the the force of the apostle's words, "no man liveth to himself, and no man dieth to himself," &c. was felt and acknowledge ed by all. Hence there was no want of men to uphold and spread the gospel of Jesus Christ among the nations. Every church was furnished with multitudes disposed to "leave father and mother and houses and lands, to spread the gospel of Christ.” And hence we find that in a very few years it was dispersed through all the civilized and no small portion of the barbarous world. There was no want of means to promote this great design. No want of means to supply the necessities of persecuted christians, despoiled of property and driven from their homes. No want of any thing which could in any measure tend to forward the knowledge of the faith of Christ, or to promote the glory of his name. Every person was at the disposal of the
church, and every heart and every parse was open to furnish the necessary means.
These were the labours of christian love, these the fruits of the faith of Jesus, these the results of that hope of immortality which, drawn from -the gospel of the grace of God, had illumined the gloom. of the grave. And in these sworks” for the promotion of the common cause, Philadelphia, though a place of no. great size, and, comparatively speaking, no great wealth, had acted a conspicuous part. Because thou bast done this, says the Redeemer, because thou hast labored to promote my cause, and to extend to others the benefits of my gospel, this gospel shall not be taken away from thee. This is his meaning when he says, “behold I have set before thee an open door and none can shut it.” We have already heard him describe himself as having "the key of David,” the symbol of supreme authority in the church of God. So that by opening the door with this key, and causing it to stand open by permiting none to shut, he evidently means, that he will continue his church among them, so that they shall always have free access to its ordinances, in despite of all attempts to hinder them. We shall just now see what attempts were afterwards made to unchurch that people, and how, after all the other Asiatic churches had long perished utterly, in Philadelphia he still preserved the ordinances of his grace.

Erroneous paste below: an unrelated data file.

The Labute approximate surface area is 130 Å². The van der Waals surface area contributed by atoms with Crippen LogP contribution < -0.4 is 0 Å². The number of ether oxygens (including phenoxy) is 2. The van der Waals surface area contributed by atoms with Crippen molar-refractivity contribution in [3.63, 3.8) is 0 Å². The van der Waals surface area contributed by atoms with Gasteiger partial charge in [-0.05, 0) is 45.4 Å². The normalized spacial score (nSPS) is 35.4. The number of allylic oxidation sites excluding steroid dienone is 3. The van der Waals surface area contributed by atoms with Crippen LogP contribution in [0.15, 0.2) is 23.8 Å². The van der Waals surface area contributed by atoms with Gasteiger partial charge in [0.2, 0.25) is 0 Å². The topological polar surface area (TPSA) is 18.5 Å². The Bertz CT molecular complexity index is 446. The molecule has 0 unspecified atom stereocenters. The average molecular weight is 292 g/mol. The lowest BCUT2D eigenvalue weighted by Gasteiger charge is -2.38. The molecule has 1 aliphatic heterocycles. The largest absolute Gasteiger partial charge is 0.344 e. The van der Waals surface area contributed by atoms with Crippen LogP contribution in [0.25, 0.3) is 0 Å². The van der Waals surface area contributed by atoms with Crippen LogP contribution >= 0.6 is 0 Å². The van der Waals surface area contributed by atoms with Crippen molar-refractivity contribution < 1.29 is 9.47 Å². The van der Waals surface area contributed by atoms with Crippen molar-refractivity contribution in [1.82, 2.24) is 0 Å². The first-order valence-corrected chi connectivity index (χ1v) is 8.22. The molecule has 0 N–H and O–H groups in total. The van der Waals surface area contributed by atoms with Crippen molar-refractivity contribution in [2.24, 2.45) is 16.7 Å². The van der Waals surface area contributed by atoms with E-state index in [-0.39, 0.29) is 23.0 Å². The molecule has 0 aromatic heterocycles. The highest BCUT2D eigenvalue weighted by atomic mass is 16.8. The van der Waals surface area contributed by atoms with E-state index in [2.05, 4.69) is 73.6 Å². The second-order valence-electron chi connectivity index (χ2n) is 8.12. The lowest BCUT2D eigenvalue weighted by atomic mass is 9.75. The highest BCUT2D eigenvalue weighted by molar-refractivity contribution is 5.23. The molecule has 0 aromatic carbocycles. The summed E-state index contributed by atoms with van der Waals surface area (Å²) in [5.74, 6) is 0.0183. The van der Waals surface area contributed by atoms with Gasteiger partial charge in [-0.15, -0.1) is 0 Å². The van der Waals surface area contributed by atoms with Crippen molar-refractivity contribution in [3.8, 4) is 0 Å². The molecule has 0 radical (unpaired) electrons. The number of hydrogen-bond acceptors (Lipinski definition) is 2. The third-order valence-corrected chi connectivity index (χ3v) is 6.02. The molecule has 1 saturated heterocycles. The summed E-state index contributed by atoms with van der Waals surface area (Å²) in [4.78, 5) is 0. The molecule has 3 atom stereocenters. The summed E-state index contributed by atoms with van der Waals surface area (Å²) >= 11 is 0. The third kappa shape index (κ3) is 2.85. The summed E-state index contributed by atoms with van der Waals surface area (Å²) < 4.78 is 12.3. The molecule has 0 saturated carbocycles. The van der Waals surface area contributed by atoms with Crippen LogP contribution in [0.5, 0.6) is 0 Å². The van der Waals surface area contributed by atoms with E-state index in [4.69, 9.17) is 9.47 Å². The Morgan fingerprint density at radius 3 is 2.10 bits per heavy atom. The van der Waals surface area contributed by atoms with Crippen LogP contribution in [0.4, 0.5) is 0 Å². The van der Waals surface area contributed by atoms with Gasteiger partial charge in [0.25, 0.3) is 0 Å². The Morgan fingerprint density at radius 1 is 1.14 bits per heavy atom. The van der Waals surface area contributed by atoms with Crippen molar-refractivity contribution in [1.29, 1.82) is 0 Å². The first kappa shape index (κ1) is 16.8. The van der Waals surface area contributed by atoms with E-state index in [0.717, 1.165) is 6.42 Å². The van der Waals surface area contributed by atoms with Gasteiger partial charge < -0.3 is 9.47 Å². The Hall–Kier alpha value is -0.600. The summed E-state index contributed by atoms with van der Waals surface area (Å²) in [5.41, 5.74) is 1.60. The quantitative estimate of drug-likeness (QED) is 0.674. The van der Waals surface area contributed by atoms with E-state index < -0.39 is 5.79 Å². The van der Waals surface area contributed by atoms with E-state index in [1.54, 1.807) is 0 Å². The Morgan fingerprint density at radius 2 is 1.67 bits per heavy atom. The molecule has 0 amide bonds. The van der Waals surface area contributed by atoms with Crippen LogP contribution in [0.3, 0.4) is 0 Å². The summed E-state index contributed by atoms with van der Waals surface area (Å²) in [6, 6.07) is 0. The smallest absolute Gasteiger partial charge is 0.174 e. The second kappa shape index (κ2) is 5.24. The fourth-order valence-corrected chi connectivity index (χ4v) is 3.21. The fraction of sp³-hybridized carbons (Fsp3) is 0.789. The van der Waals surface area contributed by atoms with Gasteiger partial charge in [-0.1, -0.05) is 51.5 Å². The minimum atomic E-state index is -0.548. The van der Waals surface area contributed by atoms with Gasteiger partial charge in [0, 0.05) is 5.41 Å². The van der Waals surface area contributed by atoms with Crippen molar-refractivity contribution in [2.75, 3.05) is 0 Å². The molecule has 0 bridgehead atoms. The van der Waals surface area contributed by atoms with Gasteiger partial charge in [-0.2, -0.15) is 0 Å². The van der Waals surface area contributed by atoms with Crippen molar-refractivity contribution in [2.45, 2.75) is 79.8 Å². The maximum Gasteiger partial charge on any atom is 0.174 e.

The Redeemer adds some fresh touches to this discription, which tend to produce a much more finished picture. "Thou hast a little strength, thou hast kept my word, thou hast not denied my name.” We have already remarked that Philadelphia was a place of no great size or note. Her ability, therefore, for those labors of love could not be very great. Perhaps also her advances in